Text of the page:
Home of the Historic Coupeville Wharf and Greenbank Farm in the Heart of Whidbey Island

Coupeville Wharf History

Before 1905, There were several early wharves at Penn Cove in the latter half of the 1800s that had been built for passenger travel and importing and exporting products between the island and the mainland. The problem with these early wharves was that most could only be used at extreme high tide. Historical records are sketchy, but the following wharfs are known to have existed, including: Robertson’s Wharf, Happy Jack’s, and Pearson Wharf.

Activation of Fort Casey in 1901 brought a larger population quickly to Central Whidbey.

1905 – 1905, to accommodate the growth, local merchants and farmers built a 500 foot wharf at the foot of Alexander Street to accommodate the growth of population and commerce. This wharf is the current wharf in Coupeville.

1909 - The configuration existing today was shown on the Sanborn Fire Insurance map.

1909-1914 – Elmer Calhoun purchased the Wharf sometime between 1909 and 1914 (sources differ on this point). After purchasing it he added a grain tower to the “L” shaped building. The north side of the building included a waiting room and a rest room “a two holer that flushed with the tide”, for steam boat passengers.

Passengers at Wharf
Passengers Disembark

1933 – Elmer Calhoun made major repairs to the Wharf building.

Repairs. Note the two grain elevators.

1936 – The Deception Pass Bridge was completed. Consequently, Island Transportation discontinued steamboat service to Seattle in 1936 as the little steamers were no longer cost effective. The last steamer to run the Whidbey Island route was the ALANTA.

Freight boats continued to use the Wharf during harvest season.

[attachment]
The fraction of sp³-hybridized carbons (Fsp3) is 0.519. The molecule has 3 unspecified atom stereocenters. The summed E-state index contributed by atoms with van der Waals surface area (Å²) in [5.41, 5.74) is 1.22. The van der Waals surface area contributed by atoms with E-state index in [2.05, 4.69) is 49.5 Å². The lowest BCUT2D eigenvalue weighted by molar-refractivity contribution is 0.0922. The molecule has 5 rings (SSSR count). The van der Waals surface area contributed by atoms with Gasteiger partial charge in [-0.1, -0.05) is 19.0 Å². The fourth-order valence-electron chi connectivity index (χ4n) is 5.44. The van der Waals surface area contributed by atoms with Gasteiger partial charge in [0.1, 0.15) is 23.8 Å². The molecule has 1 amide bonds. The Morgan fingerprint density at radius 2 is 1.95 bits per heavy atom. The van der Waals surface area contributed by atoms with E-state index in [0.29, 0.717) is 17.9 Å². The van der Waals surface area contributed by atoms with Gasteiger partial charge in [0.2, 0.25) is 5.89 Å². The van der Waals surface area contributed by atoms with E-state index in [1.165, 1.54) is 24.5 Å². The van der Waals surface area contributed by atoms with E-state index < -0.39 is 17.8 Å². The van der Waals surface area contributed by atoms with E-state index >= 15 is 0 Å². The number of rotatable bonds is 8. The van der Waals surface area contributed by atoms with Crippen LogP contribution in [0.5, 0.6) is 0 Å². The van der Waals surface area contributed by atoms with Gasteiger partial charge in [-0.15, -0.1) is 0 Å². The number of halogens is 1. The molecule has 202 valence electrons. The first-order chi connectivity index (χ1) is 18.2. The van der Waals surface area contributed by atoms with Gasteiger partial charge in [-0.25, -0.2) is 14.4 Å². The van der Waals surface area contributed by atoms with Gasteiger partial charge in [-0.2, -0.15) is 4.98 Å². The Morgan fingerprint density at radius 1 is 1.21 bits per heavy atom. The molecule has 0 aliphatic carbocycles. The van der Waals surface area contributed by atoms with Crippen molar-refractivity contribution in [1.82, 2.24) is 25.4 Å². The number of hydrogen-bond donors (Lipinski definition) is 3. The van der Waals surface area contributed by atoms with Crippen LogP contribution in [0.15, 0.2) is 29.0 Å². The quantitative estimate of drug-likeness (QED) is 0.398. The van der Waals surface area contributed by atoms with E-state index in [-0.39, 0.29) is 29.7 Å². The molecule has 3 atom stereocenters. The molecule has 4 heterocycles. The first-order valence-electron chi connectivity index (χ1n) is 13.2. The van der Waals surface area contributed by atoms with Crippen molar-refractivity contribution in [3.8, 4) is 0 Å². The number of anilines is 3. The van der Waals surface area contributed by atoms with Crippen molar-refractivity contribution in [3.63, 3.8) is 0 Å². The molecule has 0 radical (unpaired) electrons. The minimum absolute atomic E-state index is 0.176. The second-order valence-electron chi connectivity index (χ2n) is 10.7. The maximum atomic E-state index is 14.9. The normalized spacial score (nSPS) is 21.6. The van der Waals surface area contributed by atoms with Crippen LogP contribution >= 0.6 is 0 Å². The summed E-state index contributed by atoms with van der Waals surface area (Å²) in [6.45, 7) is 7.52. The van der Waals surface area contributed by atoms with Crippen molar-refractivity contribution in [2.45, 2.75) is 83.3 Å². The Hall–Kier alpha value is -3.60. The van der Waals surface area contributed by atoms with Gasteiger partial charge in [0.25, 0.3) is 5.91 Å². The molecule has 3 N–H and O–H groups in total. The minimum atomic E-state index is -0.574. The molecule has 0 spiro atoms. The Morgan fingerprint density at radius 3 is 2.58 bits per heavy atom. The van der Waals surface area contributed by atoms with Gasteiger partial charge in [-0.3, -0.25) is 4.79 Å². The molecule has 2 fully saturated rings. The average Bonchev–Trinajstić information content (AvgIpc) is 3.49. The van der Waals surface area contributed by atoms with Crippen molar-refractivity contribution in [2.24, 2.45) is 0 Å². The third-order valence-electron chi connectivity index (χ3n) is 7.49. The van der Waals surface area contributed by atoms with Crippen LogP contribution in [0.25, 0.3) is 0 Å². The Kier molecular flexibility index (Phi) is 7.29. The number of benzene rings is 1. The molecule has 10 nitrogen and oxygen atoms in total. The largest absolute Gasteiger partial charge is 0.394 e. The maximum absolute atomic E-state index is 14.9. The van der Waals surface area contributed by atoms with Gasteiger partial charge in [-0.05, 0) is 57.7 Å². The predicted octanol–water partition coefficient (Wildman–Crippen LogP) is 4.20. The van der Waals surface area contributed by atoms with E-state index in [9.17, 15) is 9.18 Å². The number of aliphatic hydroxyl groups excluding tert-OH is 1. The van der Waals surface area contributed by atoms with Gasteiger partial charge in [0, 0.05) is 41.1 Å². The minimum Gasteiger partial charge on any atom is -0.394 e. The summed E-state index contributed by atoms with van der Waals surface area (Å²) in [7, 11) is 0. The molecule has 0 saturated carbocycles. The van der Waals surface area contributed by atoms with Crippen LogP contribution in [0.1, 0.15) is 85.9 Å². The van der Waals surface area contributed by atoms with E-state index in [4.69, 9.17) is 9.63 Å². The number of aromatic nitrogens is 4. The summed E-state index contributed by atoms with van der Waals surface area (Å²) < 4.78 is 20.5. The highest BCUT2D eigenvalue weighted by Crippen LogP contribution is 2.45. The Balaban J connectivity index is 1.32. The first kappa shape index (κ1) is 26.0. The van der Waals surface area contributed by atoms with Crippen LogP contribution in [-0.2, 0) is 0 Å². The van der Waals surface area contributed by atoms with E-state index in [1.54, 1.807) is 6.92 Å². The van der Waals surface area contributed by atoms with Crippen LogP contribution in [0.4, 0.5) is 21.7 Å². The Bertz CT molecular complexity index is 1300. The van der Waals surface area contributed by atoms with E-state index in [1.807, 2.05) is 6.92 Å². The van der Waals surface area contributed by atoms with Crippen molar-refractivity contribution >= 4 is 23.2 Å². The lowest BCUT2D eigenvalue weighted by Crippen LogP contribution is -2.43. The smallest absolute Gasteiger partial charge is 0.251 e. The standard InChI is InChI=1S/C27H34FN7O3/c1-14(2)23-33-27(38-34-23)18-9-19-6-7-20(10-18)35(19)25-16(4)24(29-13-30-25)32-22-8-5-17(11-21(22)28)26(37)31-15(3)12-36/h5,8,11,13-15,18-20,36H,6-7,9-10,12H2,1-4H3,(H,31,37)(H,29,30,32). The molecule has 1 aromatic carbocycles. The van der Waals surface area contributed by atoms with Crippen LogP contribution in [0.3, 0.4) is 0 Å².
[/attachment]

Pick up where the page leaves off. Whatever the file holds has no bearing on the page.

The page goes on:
The Whidbey. A regular ferry to Coupeville Wharf.

1949 – Dick Hansen purchased the Wharf from Elmer Calhoun for $10,000 and renamed it the “Coupeville Wharf & Seed Company.”

Coupeville Wharf and Seed.

1969 – Larger bin capacity was needed, so an extension was put up through the roof called “the dog house”.

1978 – Ebey’s Landing National Historic Reserve, the first historic district of its kind, is recognized in the U.S. and established through legislation.

1983 – A new rock bulkhead was installed at the head of the pier.

1985 – The grain tower was removed and the causeway was renovated. The east end remodeled for use as a marine store and delicatessen.

1988 – The Wharf became part of the Ebey’s Landing National Historic Reserve.

1996 – The Wharf was rehabilitated consistent with historical code standards and historical considerations. A concrete fuel dock was added to the wharf and an underground fuel tank was installed at the landward end of the causeway. Three mooring floats were attached to the Wharf for the use of pleasure boats.

1997 – The Port rebuilds the interior of the west wing and includes a large foyer and two rental areas. Wharf foyer One of the educational exhibits in the wharf foyer

2000 – The WA State Beach Watchers assembled “Rosie the Whale” from bones savaged from a 33 foot gray whale and it is displayed in the wharf’s foyer.

"Rosie" the whale hangs in the wharf foyer.

2001 – Two moorage floats were added and unused dolphins removed. Four mooring buoys were placed in a line west of the Wharf.

2011 – Wharf facilities include

  • Whale watching trips in Saratoga Passage on the Victoria Clipper
  • Kim’s Cafe
  • Harbor Gift and Kayak Rental
  • Local Grown, including Whidbey Island Farm Foods, Espresso and Marine Supplies
  • Marine exhibits
  • Wharf in Spring
  • The Wharf in spring time

2012 – QR diagrams added to the Wharf by a 4-H team to enable visitors to find online information about the wharf.

2018 – Wharf facilities include

  • Restaurant
  • Harbor Gift and Kayak Rental
  • Salty Mug coffee shop
  • Marine exhibits
An Interview with Roger Sherman about
the history of Coupeville Wharf
Information provided by Island County 4-HD Club

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